The pathological mechanisms that lead to the onset and reactivation of celiac disease (CD) remain largely unknown. While gluten free diet (GFD) improves the intestinal damage and associated clinical symptoms in majority of cases, it falls short of providing full recovery. Additionally, late or misdiagnosis is also common as CD presents with a wide range of symptoms. Clear understanding of CD pathogenesis is thus critical to address both diagnostic and treatment concerns. We aimed to study the molecular impact of short gluten exposure in GFD treated CD patients, as well as identify biological pathways that remain altered constitutively in CD regardless of treatment. Using RNAseq profiling of PBMC samples collected from treated CD patients and gluten challenged patient and healthy controls, we explored the peripheral transcriptome in CD patients following a short gluten exposure. Short gluten exposure of just three days was enough to alter the genome-wide PBMC transcriptome of patients. Pathway analysis revealed gluten-induced upregulation of mainly immune response related pathways, both innate and adaptive, in CD patients. We evaluated the perturbation of biological pathways in sample-specific manner. Compared to gluten exposed healthy controls, pathways related to tight junction, olfactory transduction, metabolism of unsaturated fatty acids (such as arachidonic acid), metabolism of amino acids (such as cysteine and glutamate), and microbial infection were constitutively altered in CD patients regardless of treatment, while GFD treatment appears to mostly normalize immune response pathways to "healthy" state. Upstream regulator prediction analysis using differentially expressed genes identified constitutively activated regulators relatively proximal to previously reported CD associated loci, particularly SMARCA4 on 19p13.2 and CSF2 on 5q31. We also found constitutively upregulated genes in CD that are in CD associated genetic loci such as MEF2BNB-MEF2B (BORCS8-MEF2B) on 19p13.11 and CSTB on 21q22.3. RNAseq revealed strong effects of short oral gluten challenge on whole PBMC fraction and constitutively altered pathways in CD PBMC suggesting important factors other than gluten in CD pathogenesis.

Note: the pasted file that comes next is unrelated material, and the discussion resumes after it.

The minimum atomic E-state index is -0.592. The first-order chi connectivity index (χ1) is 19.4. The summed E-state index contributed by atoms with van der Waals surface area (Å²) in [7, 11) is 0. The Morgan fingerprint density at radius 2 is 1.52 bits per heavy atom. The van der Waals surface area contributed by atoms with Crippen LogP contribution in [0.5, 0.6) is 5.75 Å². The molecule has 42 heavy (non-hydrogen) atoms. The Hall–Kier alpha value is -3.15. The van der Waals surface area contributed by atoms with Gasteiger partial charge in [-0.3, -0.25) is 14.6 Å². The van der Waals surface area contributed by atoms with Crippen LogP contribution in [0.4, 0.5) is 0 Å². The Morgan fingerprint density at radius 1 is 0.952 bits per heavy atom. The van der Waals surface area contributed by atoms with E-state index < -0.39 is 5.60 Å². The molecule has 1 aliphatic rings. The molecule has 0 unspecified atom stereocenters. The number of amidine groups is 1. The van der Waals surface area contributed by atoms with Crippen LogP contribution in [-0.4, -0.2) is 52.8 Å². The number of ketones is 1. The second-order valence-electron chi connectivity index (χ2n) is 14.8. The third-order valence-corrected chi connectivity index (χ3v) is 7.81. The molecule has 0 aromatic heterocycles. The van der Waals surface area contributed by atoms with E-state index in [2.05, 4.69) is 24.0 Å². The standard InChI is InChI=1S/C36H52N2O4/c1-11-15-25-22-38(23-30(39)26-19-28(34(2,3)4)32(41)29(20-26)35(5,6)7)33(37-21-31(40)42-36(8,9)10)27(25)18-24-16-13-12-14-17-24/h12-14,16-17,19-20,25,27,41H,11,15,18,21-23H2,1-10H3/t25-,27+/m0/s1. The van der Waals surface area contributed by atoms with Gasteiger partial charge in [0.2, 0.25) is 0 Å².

• Habermann, Jens K.; Buendgen, Nana K.; Gemoll, Timo; Hautaniemi, Sampsa; Lundgren, Caroline; Wangsa, Danny; Doering, Jana; Bruch, Hans-Peter; Nordstroem, Britta; Roblick, Uwe J.; Jornvall, Hans; Auer, Gert; Ried, Thomas (2011)
  • Int Myasthenia Gravis Genomics Con; Chia, Ruth; Saez-Atienzar, Sara; Murphy, Natalie; Tienari, Pentti J.; Traynor, Bryan J. (2022)
    Myasthenia gravis is a chronic autoimmune disease characterized by autoantibody-mediated interference of signal transmission across the neuromuscular junction. We performed a genome-wide association study (GWAS) involving 1,873 patients diagnosed with acetylcholine receptor antibody-positive myasthenia gravis and 36,370 healthy individuals to identify disease-associated genetic risk loci. Replication of the discovered loci was attempted in an independent cohort from the UK Biobank. We also performed a transcriptome-wide association study (TWAS) using expression data from skeletal muscle, whole blood, and tibial nerve to test the effects of disease-associated polymorphisms on gene expression. We discovered two signals in the genes encoding acetylcholine receptor subunits that are the most common antigenic target of the autoantibodies: a GWAS signal within the cholinergic receptor nicotinic alpha 1 subunit (CHRNA1) gene and a TWAS association with the cholinergic receptor nicotinic beta 1 subunit (CHRNB1) gene in normal skeletal muscle. Two other loci were discovered on 10p14 and 11q21, and the previous association signals at PTPN22, HLA-DQA1/HLA-B, and TNFRSF11A were confirmed. Subgroup analyses demonstrate that early-and late-onset cases have different genetic risk factors. Genetic correlation analysis confirmed a genetic link between myasthenia gravis and other autoimmune diseases, such as hypothyroidism, rheumatoid arthritis, multiple sclerosis, and type 1 diabetes. Finally, we applied Priority Index analysis to identify potentially druggable genes/proteins and pathways. This study provides insight into the genetic architecture underlying myasthenia gravis and demonstrates that genetic factors within the loci encoding acetylcholine receptor subunits contribute to its pathogenesis.